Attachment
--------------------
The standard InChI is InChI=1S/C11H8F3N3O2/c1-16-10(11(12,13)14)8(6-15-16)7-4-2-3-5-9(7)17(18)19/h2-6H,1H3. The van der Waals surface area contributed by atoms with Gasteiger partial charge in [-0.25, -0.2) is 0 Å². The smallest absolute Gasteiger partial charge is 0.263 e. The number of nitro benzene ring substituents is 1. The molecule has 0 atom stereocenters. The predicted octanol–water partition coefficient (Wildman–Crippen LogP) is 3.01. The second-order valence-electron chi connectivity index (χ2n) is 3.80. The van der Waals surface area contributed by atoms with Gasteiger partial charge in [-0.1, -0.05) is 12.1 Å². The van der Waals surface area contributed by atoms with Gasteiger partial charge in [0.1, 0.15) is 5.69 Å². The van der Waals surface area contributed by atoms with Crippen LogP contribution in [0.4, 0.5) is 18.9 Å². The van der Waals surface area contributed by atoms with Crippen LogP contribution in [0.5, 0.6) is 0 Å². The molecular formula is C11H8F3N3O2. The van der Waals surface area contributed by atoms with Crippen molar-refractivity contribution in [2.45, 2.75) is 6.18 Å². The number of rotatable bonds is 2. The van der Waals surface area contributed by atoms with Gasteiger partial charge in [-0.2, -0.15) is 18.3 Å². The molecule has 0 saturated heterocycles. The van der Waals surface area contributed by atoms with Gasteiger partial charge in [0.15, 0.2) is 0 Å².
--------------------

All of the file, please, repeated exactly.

The standard InChI is InChI=1S/C11H8F3N3O2/c1-16-10(11(12,13)14)8(6-15-16)7-4-2-3-5-9(7)17(18)19/h2-6H,1H3. The van der Waals surface area contributed by atoms with Gasteiger partial charge in [-0.25, -0.2) is 0 Å². The smallest absolute Gasteiger partial charge is 0.263 e. The number of nitro benzene ring substituents is 1. The molecule has 0 atom stereocenters. The predicted octanol–water partition coefficient (Wildman–Crippen LogP) is 3.01. The second-order valence-electron chi connectivity index (χ2n) is 3.80. The van der Waals surface area contributed by atoms with Gasteiger partial charge in [-0.1, -0.05) is 12.1 Å². The van der Waals surface area contributed by atoms with Gasteiger partial charge in [0.1, 0.15) is 5.69 Å². The van der Waals surface area contributed by atoms with Crippen LogP contribution in [0.4, 0.5) is 18.9 Å². The van der Waals surface area contributed by atoms with Crippen LogP contribution in [0.5, 0.6) is 0 Å². The molecular formula is C11H8F3N3O2. The van der Waals surface area contributed by atoms with Crippen molar-refractivity contribution in [2.45, 2.75) is 6.18 Å². The number of rotatable bonds is 2. The van der Waals surface area contributed by atoms with Gasteiger partial charge in [-0.2, -0.15) is 18.3 Å². The molecule has 0 saturated heterocycles. The van der Waals surface area contributed by atoms with Gasteiger partial charge in [0.15, 0.2) is 0 Å².